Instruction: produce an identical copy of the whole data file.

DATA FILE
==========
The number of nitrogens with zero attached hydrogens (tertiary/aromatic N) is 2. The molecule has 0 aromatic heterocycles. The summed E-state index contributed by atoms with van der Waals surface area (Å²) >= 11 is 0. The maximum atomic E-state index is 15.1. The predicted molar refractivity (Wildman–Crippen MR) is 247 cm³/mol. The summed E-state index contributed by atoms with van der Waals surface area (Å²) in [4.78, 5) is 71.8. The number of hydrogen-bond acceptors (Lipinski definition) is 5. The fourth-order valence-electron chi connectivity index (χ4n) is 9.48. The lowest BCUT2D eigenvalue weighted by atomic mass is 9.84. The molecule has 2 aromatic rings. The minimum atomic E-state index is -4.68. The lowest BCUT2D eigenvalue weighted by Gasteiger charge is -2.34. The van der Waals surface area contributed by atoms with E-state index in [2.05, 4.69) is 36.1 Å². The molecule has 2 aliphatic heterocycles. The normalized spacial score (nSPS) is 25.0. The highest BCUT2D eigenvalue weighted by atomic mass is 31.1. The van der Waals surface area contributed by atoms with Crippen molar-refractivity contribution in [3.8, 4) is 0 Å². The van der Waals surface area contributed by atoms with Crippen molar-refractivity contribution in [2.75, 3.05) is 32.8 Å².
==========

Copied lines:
The number of nitrogens with zero attached hydrogens (tertiary/aromatic N) is 2. The molecule has 0 aromatic heterocycles. The summed E-state index contributed by atoms with van der Waals surface area (Å²) >= 11 is 0. The maximum atomic E-state index is 15.1. The predicted molar refractivity (Wildman–Crippen MR) is 247 cm³/mol. The summed E-state index contributed by atoms with van der Waals surface area (Å²) in [4.78, 5) is 71.8. The number of hydrogen-bond acceptors (Lipinski definition) is 5. The fourth-order valence-electron chi connectivity index (χ4n) is 9.48. The lowest BCUT2D eigenvalue weighted by atomic mass is 9.84. The molecule has 2 aromatic rings. The minimum atomic E-state index is -4.68. The lowest BCUT2D eigenvalue weighted by Gasteiger charge is -2.34. The van der Waals surface area contributed by atoms with E-state index in [2.05, 4.69) is 36.1 Å². The molecule has 2 aliphatic heterocycles. The normalized spacial score (nSPS) is 25.0. The highest BCUT2D eigenvalue weighted by atomic mass is 31.1. The van der Waals surface area contributed by atoms with Crippen molar-refractivity contribution in [3.8, 4) is 0 Å². The van der Waals surface area contributed by atoms with Crippen molar-refractivity contribution in [2.75, 3.05) is 32.8 Å².